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Drunk With Power
January 10th, 2014
Struggling with unreliable power at home and on the road, Gabe and Erik talk about how they make sure their gadgets stay running.
On the Unreliability of Home Electricity in the 21st Century
Lamenting the frequency of blackouts and brownouts in the Sierra Nevada and Northeast US, Erik and Gabe trade horror stories of natural disasters and run-of-the-mill outages.
Sometimes Gabe and Erik’s Technical Difficulties are weather related:
@techdiffpodcast You guys will do anything to live up to the name.— Dr. Drang (@drdrang) December 28, 2013
Let’s Talk About UPSes a Little Bit
An uninterruptible power supply (UPS) is simply a big battery that sits quietly plugged in to an outlet, trickle charging. Should disaster strike, however, it leaps into action and begins to beep loudly. Oh yeah, it provides power, too.
As a quick reminder, recall that a home’s electricity is supplied from the power company in the form of alternating current (AC), while a battery supplies its power in the form of direct current (DC). Since everything connected to a wall outlet via the UPS expects AC power, the UPS employs a power inverter to convert AC to DC for charging and DC to AC when powering your gadgets in a blackout.
In a nerd’s house, this power is almost always converted back to DC. Digital devices need DC power, because the 1s and 0s everyone is always talking about are actually distinct changes between on and off using 0 and 5 volts (It doesn’t have to be 0 and 5V, but that is the convention). Since AC power is a flow of energy alternating between a positive and negative charge, it is ill-suited to represent 1s and 0s.
A nerd will of course turn this carefully-delivered power into tweets about power outages.
There are many good models of UPSes, but the common brands are CyberPower, APC and Tripplite. The naming conventions hearken back to the days when all computers were some color of gray, but there is a system if you look hard enough.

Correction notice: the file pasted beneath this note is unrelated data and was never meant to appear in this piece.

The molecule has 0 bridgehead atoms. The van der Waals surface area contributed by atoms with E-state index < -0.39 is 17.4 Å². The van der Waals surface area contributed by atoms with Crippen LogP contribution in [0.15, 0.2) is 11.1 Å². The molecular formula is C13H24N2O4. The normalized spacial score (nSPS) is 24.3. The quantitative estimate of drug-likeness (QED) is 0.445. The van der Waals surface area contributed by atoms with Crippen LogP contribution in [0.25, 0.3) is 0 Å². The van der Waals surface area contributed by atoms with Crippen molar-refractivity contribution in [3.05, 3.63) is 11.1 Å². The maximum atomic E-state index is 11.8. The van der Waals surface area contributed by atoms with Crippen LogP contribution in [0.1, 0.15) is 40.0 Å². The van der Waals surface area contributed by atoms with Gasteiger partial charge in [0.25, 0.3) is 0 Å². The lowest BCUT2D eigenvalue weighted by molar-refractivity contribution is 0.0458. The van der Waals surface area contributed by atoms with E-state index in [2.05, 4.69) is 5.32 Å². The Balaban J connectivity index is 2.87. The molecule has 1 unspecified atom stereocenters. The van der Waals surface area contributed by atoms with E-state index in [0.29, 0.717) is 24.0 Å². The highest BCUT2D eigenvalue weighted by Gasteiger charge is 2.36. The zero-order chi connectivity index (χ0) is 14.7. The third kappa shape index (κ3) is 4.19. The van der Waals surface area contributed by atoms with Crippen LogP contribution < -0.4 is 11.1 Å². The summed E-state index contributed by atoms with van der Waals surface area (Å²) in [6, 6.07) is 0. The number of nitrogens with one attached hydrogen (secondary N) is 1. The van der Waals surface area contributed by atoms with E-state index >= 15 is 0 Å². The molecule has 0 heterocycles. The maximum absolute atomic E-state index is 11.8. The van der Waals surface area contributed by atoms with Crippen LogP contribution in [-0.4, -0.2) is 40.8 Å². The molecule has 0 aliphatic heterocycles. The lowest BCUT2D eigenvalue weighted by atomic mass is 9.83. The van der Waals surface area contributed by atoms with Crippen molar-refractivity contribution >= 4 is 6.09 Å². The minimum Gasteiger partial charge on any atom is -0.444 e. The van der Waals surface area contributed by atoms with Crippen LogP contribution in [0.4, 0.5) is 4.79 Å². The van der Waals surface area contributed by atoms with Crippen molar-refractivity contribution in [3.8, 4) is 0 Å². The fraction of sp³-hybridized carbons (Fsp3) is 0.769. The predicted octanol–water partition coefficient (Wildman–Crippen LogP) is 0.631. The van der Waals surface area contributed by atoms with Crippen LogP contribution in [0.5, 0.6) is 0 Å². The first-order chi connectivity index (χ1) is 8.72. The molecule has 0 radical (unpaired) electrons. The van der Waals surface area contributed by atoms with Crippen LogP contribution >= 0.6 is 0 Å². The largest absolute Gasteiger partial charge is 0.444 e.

|“It’s in dimensionless units of awesomeness.”|
Within each brand’s line, there are products designed to handle a particular electrical load. When you dig in, you’ll see the capacities are listed in volt-amperes (VA), which is typically the way that AC capacity is measured. This makes sense given that AC power is what’s being supplied, but you can also find the battery’s capacity measured in watts, if that is more meaningful to you. there are various sizing tools designed to help, but although they have been updated since Gabe last looked…
…don’t expect the representative devices to have the most up-to-date specs.
Rather than allowing you to finish your magnum opus, a UPS exists to provide a graceful end to your current work. If you have un-monitored equipment, most new UPSes are able to communicate with a computer or server in order to initiate a normal shutdown. As Gabe mentioned, a 1000 VA UPS will add about an hour to a rMBP’s battery life.
My home server is a homebuilt ZFS server, and the boot drive can be corrupted after an unexpected shutdown, requiring the drive to be re-imaged. While the data you care about may be safe on the other drives (if you do it right, and buy a Synology if you’re not sure you did) that’s a pain that can easily be avoided with the help of a UPS.
In addition to the protections offered during a full blackout, UPSes are a good investment in areas prone to brownouts or other issues of power quality. The protection offered in this case is a smoothing or evening-out of the power that is coming from the power grid. During an under-voltage situation, a UPS will maintain acceptable power to attached equipment, and a line-interactive UPS can do so without the use of its battery.
The act of converting AC to DC power for battery storage, and then from DC to AC power for use, can distort the voltage and some sort of filter must be applied to correct this. Higher quality UPS equipment is more likely to provide cleaner power, so this is not the place to cut corners. Consistent low power fluctuations can damage computer hardware in many insidious ways.
If you’re having trouble selecting a UPS to buy, you could always just go with the what the hosts purchased. Gabe has the CyberPower CP1000 (Amazon average price $104.61, and Erik has the APC ES-750 (Amazon average price $86.45).